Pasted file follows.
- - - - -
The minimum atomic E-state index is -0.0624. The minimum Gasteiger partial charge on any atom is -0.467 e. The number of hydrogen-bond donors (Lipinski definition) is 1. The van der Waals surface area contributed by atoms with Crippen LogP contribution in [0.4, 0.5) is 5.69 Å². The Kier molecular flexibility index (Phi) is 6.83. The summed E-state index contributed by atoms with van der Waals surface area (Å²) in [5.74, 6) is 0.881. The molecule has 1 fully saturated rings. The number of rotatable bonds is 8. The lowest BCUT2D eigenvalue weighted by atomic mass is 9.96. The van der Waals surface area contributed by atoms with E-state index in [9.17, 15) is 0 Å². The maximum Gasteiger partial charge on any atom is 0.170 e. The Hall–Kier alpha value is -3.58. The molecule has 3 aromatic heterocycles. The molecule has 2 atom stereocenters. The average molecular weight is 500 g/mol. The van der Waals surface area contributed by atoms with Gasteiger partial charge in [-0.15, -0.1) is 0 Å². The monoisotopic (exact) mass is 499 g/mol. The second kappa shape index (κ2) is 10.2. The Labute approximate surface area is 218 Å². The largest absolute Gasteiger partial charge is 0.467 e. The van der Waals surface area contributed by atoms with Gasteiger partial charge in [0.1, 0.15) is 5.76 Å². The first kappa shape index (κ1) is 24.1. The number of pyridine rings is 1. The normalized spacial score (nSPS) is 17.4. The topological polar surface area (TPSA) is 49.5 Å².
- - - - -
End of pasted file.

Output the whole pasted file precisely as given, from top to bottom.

The minimum atomic E-state index is -0.0624. The minimum Gasteiger partial charge on any atom is -0.467 e. The number of hydrogen-bond donors (Lipinski definition) is 1. The van der Waals surface area contributed by atoms with Crippen LogP contribution in [0.4, 0.5) is 5.69 Å². The Kier molecular flexibility index (Phi) is 6.83. The summed E-state index contributed by atoms with van der Waals surface area (Å²) in [5.74, 6) is 0.881. The molecule has 1 fully saturated rings. The number of rotatable bonds is 8. The lowest BCUT2D eigenvalue weighted by atomic mass is 9.96. The van der Waals surface area contributed by atoms with E-state index in [9.17, 15) is 0 Å². The maximum Gasteiger partial charge on any atom is 0.170 e. The Hall–Kier alpha value is -3.58. The molecule has 3 aromatic heterocycles. The molecule has 2 atom stereocenters. The average molecular weight is 500 g/mol. The van der Waals surface area contributed by atoms with Gasteiger partial charge in [-0.15, -0.1) is 0 Å². The monoisotopic (exact) mass is 499 g/mol. The second kappa shape index (κ2) is 10.2. The Labute approximate surface area is 218 Å². The largest absolute Gasteiger partial charge is 0.467 e. The van der Waals surface area contributed by atoms with Gasteiger partial charge in [0.1, 0.15) is 5.76 Å². The first kappa shape index (κ1) is 24.1. The number of pyridine rings is 1. The normalized spacial score (nSPS) is 17.4. The topological polar surface area (TPSA) is 49.5 Å².